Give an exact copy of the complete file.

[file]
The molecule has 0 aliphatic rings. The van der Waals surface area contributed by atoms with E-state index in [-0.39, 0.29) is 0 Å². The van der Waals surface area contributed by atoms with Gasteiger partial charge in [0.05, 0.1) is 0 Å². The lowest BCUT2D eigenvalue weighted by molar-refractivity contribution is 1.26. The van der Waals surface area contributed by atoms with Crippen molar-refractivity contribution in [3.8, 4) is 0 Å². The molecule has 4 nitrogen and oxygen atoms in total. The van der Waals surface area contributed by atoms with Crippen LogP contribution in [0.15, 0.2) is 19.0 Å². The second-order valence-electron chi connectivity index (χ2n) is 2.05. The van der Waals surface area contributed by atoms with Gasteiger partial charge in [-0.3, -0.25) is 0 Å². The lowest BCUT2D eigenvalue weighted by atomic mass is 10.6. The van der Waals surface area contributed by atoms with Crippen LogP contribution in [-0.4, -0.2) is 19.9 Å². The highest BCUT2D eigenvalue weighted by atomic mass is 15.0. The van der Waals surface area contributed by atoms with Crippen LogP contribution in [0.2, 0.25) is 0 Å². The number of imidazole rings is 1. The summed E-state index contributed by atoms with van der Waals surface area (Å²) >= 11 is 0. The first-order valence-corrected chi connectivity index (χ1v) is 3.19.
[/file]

The molecule has 0 aliphatic rings. The van der Waals surface area contributed by atoms with E-state index in [-0.39, 0.29) is 0 Å². The van der Waals surface area contributed by atoms with Gasteiger partial charge in [0.05, 0.1) is 0 Å². The lowest BCUT2D eigenvalue weighted by molar-refractivity contribution is 1.26. The van der Waals surface area contributed by atoms with Crippen molar-refractivity contribution in [3.8, 4) is 0 Å². The molecule has 4 nitrogen and oxygen atoms in total. The van der Waals surface area contributed by atoms with Crippen LogP contribution in [0.15, 0.2) is 19.0 Å². The second-order valence-electron chi connectivity index (χ2n) is 2.05. The van der Waals surface area contributed by atoms with Gasteiger partial charge in [-0.3, -0.25) is 0 Å². The lowest BCUT2D eigenvalue weighted by atomic mass is 10.6. The van der Waals surface area contributed by atoms with Crippen LogP contribution in [-0.4, -0.2) is 19.9 Å². The highest BCUT2D eigenvalue weighted by atomic mass is 15.0. The van der Waals surface area contributed by atoms with Crippen LogP contribution in [0.2, 0.25) is 0 Å². The number of imidazole rings is 1. The summed E-state index contributed by atoms with van der Waals surface area (Å²) >= 11 is 0. The first-order valence-corrected chi connectivity index (χ1v) is 3.19.